But now imagine it from Martin’s viewpoint. He came up with most of that ending in the EARLY-90s! And, slowly but surely, over the next two decades and five books, he would add various clues, hints and plot points to lead into that ending.
But now that was all in vain. The scene will still appear in his books, no doubt. Maybe even in a slightly different form. But the surprise, the shock, the tragedy. That’s all gone. It’s impossible to replicate. And it’s only going to get worse as more and more revelations from the final two books are instead revealed in the final two TV seasons.
This type of problem is incomparable to anything that has happened before. Even after extensive research, the closest I could find was the occasional unauthorised leak of a manuscript, such as in Stephanie Meyer’s book: Midnight Sun.
Because of this, I have an unpopular theory…
A Song of Ice and Fire will never be finished.
To be fair, there have been incomplete book series’ before. But this is usually down to the death of the author; such as Robert Harris’ Wheel of Time series. But the reason I think ASOIAF will never be finished is because, as time goes by, both the pressure and the drive for the final two books will diminish.
The pressure from book fans will drop somewhat as a portion of them (but not all) will be satisfied with some form of ending. And with Martin, the drive to tell a magnificent and groundbreaking story would have disappeared.
Remember, he will have to spend the several years of writing A Dream of Spring listening to people ask him questions about the ending and saying how much they loved or hated it. After a while I think he will honestly feel like everyone already knows the ending. And after that, what’s the point in continuing?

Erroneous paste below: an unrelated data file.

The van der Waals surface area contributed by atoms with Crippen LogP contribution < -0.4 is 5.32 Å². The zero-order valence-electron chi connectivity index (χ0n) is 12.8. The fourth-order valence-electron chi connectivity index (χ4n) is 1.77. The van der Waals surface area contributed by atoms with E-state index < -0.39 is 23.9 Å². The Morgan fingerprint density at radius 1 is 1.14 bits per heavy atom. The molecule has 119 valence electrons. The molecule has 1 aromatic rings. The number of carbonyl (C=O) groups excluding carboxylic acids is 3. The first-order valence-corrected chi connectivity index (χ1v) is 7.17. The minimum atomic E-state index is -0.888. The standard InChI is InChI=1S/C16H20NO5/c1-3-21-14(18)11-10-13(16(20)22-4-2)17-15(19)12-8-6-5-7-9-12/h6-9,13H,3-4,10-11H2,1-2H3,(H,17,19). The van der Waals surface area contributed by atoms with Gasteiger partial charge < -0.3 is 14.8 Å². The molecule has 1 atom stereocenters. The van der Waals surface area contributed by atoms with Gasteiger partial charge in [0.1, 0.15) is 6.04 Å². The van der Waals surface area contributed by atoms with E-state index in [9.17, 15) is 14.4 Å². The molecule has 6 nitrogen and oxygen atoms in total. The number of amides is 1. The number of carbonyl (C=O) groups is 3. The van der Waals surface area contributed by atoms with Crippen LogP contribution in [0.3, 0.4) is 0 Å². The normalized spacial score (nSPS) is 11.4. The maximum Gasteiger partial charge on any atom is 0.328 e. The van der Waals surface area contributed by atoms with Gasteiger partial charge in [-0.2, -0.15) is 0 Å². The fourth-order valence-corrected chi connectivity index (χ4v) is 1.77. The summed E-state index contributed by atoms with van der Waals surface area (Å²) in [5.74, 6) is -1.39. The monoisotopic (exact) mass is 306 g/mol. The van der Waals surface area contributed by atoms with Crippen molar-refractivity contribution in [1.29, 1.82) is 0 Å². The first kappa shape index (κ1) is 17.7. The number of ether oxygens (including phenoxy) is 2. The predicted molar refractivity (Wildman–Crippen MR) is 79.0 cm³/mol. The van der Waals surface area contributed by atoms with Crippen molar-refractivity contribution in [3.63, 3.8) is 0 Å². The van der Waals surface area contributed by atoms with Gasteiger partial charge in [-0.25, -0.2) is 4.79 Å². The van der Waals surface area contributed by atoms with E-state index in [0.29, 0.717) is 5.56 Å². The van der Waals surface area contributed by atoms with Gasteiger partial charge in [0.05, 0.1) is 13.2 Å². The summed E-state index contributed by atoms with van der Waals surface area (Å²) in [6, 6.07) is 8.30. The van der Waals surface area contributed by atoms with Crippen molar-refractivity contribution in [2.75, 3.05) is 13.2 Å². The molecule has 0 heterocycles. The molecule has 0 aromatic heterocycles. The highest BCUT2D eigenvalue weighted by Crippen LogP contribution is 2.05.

Just imagine, say, J.R.R. Tolkien releasing The Fellowship of the Ring and The Two Towers to great acclaim. Those books are turned into beloved and successful films. But then, The Return of the King is released in cinemas before the release of the book.
Would it not be somewhat difficult for the film not to automatically become the defining ending of Lord of The Rings? Even if the book version was released soon afterwards? Hell, would Tolkien even be interested in releasing the third book?
In the case of ASOIAF, even if the 6th book was released in 2018 or 2019, there would still be a significant wait until the final book. Assuming that Martin takes around five years to complete it, that would mean A Dream of Spring would be released in around 2024.
But the final season of the TV show will most likely air in 2018 or 2019. So that would make a solid 5-6 years where millions of people get to dissemble, debate and interpret the ending of the story before the author even gets his version to the masses.
For a writer, that sounds like the seventh circle of hell.
That said, I do think the release of The Winds of Winter will still take place. He’s already written so much of it, I can’t imagine it not being released. But A Dream of Spring? Never gonna happen.
On the other hand, maybe I’m completely wrong. Maybe the differences between the books and the TV show will be enough to keep the fans, and Martin, going long after the broad ending of story and characters have been revealed to the world.
Either way, I wish dear old George the best of luck.